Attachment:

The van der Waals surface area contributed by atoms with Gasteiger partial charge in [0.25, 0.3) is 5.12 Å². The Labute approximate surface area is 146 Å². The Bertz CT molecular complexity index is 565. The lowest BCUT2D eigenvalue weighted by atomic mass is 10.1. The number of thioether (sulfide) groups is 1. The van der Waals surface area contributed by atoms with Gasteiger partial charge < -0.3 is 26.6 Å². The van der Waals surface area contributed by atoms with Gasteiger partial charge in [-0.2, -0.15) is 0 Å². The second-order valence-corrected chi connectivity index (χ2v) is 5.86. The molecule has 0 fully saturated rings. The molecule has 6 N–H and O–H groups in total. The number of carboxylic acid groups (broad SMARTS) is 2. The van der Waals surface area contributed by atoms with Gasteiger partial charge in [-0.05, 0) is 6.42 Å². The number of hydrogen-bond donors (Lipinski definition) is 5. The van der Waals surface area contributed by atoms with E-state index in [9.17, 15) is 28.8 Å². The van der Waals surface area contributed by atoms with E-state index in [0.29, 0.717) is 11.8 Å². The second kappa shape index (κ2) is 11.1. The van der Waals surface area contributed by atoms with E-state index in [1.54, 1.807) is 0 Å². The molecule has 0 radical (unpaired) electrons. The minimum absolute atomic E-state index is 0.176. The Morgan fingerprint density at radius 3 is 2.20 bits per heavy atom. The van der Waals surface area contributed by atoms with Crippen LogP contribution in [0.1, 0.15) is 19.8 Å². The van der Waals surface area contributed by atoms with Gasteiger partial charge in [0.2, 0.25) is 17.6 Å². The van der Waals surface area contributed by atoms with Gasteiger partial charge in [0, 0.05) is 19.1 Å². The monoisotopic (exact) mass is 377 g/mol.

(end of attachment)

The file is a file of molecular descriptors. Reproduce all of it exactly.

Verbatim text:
The van der Waals surface area contributed by atoms with Gasteiger partial charge in [0.25, 0.3) is 5.12 Å². The Labute approximate surface area is 146 Å². The Bertz CT molecular complexity index is 565. The lowest BCUT2D eigenvalue weighted by atomic mass is 10.1. The number of thioether (sulfide) groups is 1. The van der Waals surface area contributed by atoms with Gasteiger partial charge < -0.3 is 26.6 Å². The van der Waals surface area contributed by atoms with Gasteiger partial charge in [-0.2, -0.15) is 0 Å². The second-order valence-corrected chi connectivity index (χ2v) is 5.86. The molecule has 0 fully saturated rings. The molecule has 6 N–H and O–H groups in total. The number of carboxylic acid groups (broad SMARTS) is 2. The van der Waals surface area contributed by atoms with Gasteiger partial charge in [-0.05, 0) is 6.42 Å². The number of hydrogen-bond donors (Lipinski definition) is 5. The van der Waals surface area contributed by atoms with E-state index in [9.17, 15) is 28.8 Å². The van der Waals surface area contributed by atoms with E-state index in [0.29, 0.717) is 11.8 Å². The second kappa shape index (κ2) is 11.1. The van der Waals surface area contributed by atoms with E-state index in [1.54, 1.807) is 0 Å². The molecule has 0 radical (unpaired) electrons. The minimum absolute atomic E-state index is 0.176. The Morgan fingerprint density at radius 3 is 2.20 bits per heavy atom. The van der Waals surface area contributed by atoms with Crippen LogP contribution in [0.1, 0.15) is 19.8 Å². The van der Waals surface area contributed by atoms with Gasteiger partial charge in [0.2, 0.25) is 17.6 Å². The van der Waals surface area contributed by atoms with Gasteiger partial charge in [0, 0.05) is 19.1 Å². The monoisotopic (exact) mass is 377 g/mol.